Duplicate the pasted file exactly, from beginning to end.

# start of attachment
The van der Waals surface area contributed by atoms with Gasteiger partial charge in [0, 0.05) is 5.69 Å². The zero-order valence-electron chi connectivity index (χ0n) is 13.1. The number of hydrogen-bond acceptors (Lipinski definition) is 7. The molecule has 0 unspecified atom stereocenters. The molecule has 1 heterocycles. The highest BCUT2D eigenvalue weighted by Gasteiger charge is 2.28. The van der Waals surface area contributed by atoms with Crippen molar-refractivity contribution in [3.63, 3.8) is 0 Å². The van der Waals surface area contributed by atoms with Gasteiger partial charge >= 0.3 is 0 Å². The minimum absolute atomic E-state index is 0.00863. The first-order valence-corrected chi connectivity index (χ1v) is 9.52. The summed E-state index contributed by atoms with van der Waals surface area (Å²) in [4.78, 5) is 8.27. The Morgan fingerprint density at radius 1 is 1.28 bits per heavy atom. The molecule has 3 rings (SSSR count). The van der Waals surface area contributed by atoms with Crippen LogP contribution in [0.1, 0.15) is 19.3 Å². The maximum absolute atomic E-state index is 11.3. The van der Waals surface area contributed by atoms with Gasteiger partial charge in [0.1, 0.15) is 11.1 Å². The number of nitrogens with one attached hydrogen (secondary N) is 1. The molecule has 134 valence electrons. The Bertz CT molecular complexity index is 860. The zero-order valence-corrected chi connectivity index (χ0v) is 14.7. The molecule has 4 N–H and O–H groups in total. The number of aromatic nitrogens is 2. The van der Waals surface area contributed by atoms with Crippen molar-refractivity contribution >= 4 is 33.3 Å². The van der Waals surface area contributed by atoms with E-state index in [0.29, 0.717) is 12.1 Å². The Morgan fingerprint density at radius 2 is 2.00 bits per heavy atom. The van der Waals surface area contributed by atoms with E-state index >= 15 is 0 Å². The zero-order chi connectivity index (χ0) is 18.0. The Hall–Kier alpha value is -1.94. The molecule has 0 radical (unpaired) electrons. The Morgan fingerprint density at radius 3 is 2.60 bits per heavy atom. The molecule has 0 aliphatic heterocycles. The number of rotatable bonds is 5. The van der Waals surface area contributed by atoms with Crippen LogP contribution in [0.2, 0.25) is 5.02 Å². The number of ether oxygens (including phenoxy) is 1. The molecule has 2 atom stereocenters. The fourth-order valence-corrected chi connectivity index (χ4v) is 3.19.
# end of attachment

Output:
The van der Waals surface area contributed by atoms with Gasteiger partial charge in [0, 0.05) is 5.69 Å². The zero-order valence-electron chi connectivity index (χ0n) is 13.1. The number of hydrogen-bond acceptors (Lipinski definition) is 7. The molecule has 0 unspecified atom stereocenters. The molecule has 1 heterocycles. The highest BCUT2D eigenvalue weighted by Gasteiger charge is 2.28. The van der Waals surface area contributed by atoms with Crippen molar-refractivity contribution in [3.63, 3.8) is 0 Å². The van der Waals surface area contributed by atoms with Gasteiger partial charge >= 0.3 is 0 Å². The minimum absolute atomic E-state index is 0.00863. The first-order valence-corrected chi connectivity index (χ1v) is 9.52. The summed E-state index contributed by atoms with van der Waals surface area (Å²) in [4.78, 5) is 8.27. The Morgan fingerprint density at radius 1 is 1.28 bits per heavy atom. The molecule has 3 rings (SSSR count). The van der Waals surface area contributed by atoms with Crippen LogP contribution in [0.1, 0.15) is 19.3 Å². The maximum absolute atomic E-state index is 11.3. The van der Waals surface area contributed by atoms with Gasteiger partial charge in [0.1, 0.15) is 11.1 Å². The number of nitrogens with one attached hydrogen (secondary N) is 1. The molecule has 134 valence electrons. The Bertz CT molecular complexity index is 860. The zero-order valence-corrected chi connectivity index (χ0v) is 14.7. The molecule has 4 N–H and O–H groups in total. The number of aromatic nitrogens is 2. The van der Waals surface area contributed by atoms with Crippen molar-refractivity contribution >= 4 is 33.3 Å². The van der Waals surface area contributed by atoms with E-state index in [0.29, 0.717) is 12.1 Å². The Morgan fingerprint density at radius 2 is 2.00 bits per heavy atom. The van der Waals surface area contributed by atoms with E-state index >= 15 is 0 Å². The zero-order chi connectivity index (χ0) is 18.0. The Hall–Kier alpha value is -1.94. The molecule has 0 radical (unpaired) electrons. The Morgan fingerprint density at radius 3 is 2.60 bits per heavy atom. The molecule has 0 aliphatic heterocycles. The number of rotatable bonds is 5. The van der Waals surface area contributed by atoms with Crippen LogP contribution in [0.2, 0.25) is 5.02 Å². The number of ether oxygens (including phenoxy) is 1. The molecule has 2 atom stereocenters. The fourth-order valence-corrected chi connectivity index (χ4v) is 3.19.